The screen display 100 of Figure 2a shows the screen display after initiating the SMG and selecting a problem set. The top area of the screen display 100 shows a menu bar 102. Below the menu bar is the problem identification and navigation bar 104, which allows the user to select the next or a previous problem in the problem set. The first problem in the problem set is identified by the "P1" in the problem navigation bar. The current problem 106, in this case problem 1, is shown in the active screen area 108. A status line 110 is shown at the bottom of the screen. The status line changes to help the user. For example, the status line will indicate which function keys are available in the current mode.
 The problem navigation bar 104 also includes the problem type displayed next to the problem number, in this case, "solve an equation for x." Control is moved to the navigation bar by moving the inverse video cursor over the navigation bar using the arrow keys. The navigation bar is then highlighted by inverse video and activated. When the navigation bar is activated, the left and right arrow keys will display the previous and next problems in the problem set respectively.
 The display shown in Figure 2a would be the initial screen display for solving the problem shown 106. In this case, "solve for x". The user is able to solve the problem with an interactive expert system by choosing available transformations. The control menu includes "F4 Trans" to indicate that pressing the "F4" key will activate the transformation menu. Pressing the F4 key from the display shown in Figure 2a results in the display shown in Figure 2b. The transformations listed in Figure 2a are those that are possible for the current state of the solution. Some of the possible transformations may not be optimal or lead to solving the problem. The possible transformations are selected by the SMG software for the current problem type and the current state of the solution.
 In the sequence shown in Figure 2, the user has selected transformation "1:add ? To each side" by pressing "enter" when the first transformation is highlighted. The result of this selection is shown in Figure 2c. A dialog box in Figure 2c allows the user to enter the amount to add to each side of the equation. In this case, "4" is added to each side by entering the amount and pressing "enter." The result is shown in Figure 2d. The transformation is displayed as shown in Figure 2d, giving the user time to consider what happens when the transformation is applied. At this point, pressing "Enter" as suggested by the prompt will apply the transformation. Applying the transformation results in the display shown in Figure 2e.
 From the display shown in Figure 2e, the user can press F4 and select the transformation to perform the arithmetic, or the user can simply hit "Enter" to simplify the equation. Pressing "Enter" from the display of Figure 2e results in the display of Figure 2f. Here the user is again given the opportunity to consider the result of the operation, and pressing "Enter" again will simplify the highlighted equation to that shown in Figure 2g. The "add to each side" transformation is now complete.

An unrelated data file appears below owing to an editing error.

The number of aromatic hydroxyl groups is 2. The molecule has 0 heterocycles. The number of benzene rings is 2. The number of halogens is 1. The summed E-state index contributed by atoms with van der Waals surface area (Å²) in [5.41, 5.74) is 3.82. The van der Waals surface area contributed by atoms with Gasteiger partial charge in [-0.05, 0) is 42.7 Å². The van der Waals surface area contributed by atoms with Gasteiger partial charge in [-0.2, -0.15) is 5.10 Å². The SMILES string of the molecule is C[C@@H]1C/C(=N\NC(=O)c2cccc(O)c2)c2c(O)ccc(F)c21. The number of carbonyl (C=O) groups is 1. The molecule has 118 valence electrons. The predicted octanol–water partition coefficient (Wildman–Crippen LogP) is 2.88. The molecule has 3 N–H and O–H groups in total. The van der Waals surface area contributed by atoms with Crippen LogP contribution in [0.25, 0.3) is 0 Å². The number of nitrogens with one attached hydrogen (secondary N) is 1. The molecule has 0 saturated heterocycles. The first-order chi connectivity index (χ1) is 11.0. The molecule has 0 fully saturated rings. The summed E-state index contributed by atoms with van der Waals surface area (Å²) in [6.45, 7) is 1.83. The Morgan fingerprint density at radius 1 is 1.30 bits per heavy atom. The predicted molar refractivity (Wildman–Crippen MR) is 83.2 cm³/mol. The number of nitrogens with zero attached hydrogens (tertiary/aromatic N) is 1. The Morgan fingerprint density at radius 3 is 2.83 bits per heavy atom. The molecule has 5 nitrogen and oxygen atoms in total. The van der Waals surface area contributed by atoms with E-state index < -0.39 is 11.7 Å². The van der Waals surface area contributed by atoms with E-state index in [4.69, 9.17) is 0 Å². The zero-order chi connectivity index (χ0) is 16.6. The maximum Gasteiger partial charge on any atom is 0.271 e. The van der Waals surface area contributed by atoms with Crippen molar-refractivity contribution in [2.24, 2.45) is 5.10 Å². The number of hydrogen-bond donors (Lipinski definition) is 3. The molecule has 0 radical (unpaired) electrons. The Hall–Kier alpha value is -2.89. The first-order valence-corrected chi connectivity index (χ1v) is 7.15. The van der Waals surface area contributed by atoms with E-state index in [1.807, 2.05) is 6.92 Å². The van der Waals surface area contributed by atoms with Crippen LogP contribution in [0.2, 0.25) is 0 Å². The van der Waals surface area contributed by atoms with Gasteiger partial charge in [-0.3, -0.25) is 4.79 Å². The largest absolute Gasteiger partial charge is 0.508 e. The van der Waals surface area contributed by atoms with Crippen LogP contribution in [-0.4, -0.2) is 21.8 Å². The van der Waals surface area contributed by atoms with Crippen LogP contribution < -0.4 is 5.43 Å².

The equation shown in Figure 2g can be further transformed using the same steps used above. Pressing F4 will display the transformations that are available for the current equation shown in Figure 2g. Figure 2h illustrates the transformations available, including the selected transformation of "factor the left hand side." The results of the transformation are shown in Figure 2i. (The additional steps of pausing to allow the user to consider the operation have been left out of the figures at this point.) The expression shown in Figure 2i is further transformed by selecting the transformation of "A·B=0 → A=0 or B=0" as shown in Figure 2j. The result of this transformation is shown in Figure 2k. Again pressing F4 shows the transformations available to the user for the current object. Figure 21 illustrates the selection of "solve the linear equation." This final transformation gives the solution as shown in Figure 2m.
 A feature of the present invention is that the system allows the user to explore the available transformations for a given problem type without the system giving the solution or prompting the user to a specific sequence of transformations. The user/student is given possible transformations, but some transformations may not lead to the solution, and there may be more than one sequence that does lead to the solution; just like if the user were solving the problem with a pencil and paper. In the expression illustrated in Figure 2, another solution is possible. In Figure 2h, the user may also select to apply the transformation "quadratic formula." Applying this transformation is shown in Figure 2n. Again, pressing "Enter" will simplify the quadratic formula as shown in Figure 20. This gives the same solution as found above using a different set of transformations.
 Further, pressing the function key F3 from the display shown in Figure 2a will activate the subexpression selection mode and change the display to that shown in Figure 3a. In the embodiment shown here, the cursor in the subexpression selection mode is changed to a dashed selection box 114 around the subexpression. In the subexpression selection mode, the user can manipulate the subexpression to be selected by changing the selection box to surround the desired subexpression. Keys that are active to manipulate the box are shown on the prompt line 116. Pressing the uparrow key expands the box to include a larger portion of the expression in the selection box. Pressing the uparrow while on the expression shown in Figure 3a expands the selection box to that shown in Figure 3b. The subexpression selection mode can also be used to copy subexpressions from the history screen. This feature is further described in a cofiled patent titled "Selection of Mathematical Objects and Expressions From The History Screen On A Handheld Device."
 Once selected, the subexpression can be manipulated using transformations as described above. Pressing the F3 key from the display shown in Figure 3a results in the display of Figure 3b, which shows the available transformations to the subexpression in the selected box in Figure 3a. The transformations are appropriate for the expression in the selection box when the F3 key is pressed. As described above, the selection box can be manipulated to select a subexpression. Figure 3c shows the box selecting a subexpression of the previous example. Pressing the F3 key from the display shown in Figure 3c will show the transformations applicable to the subexpression in the box of Figure 3b.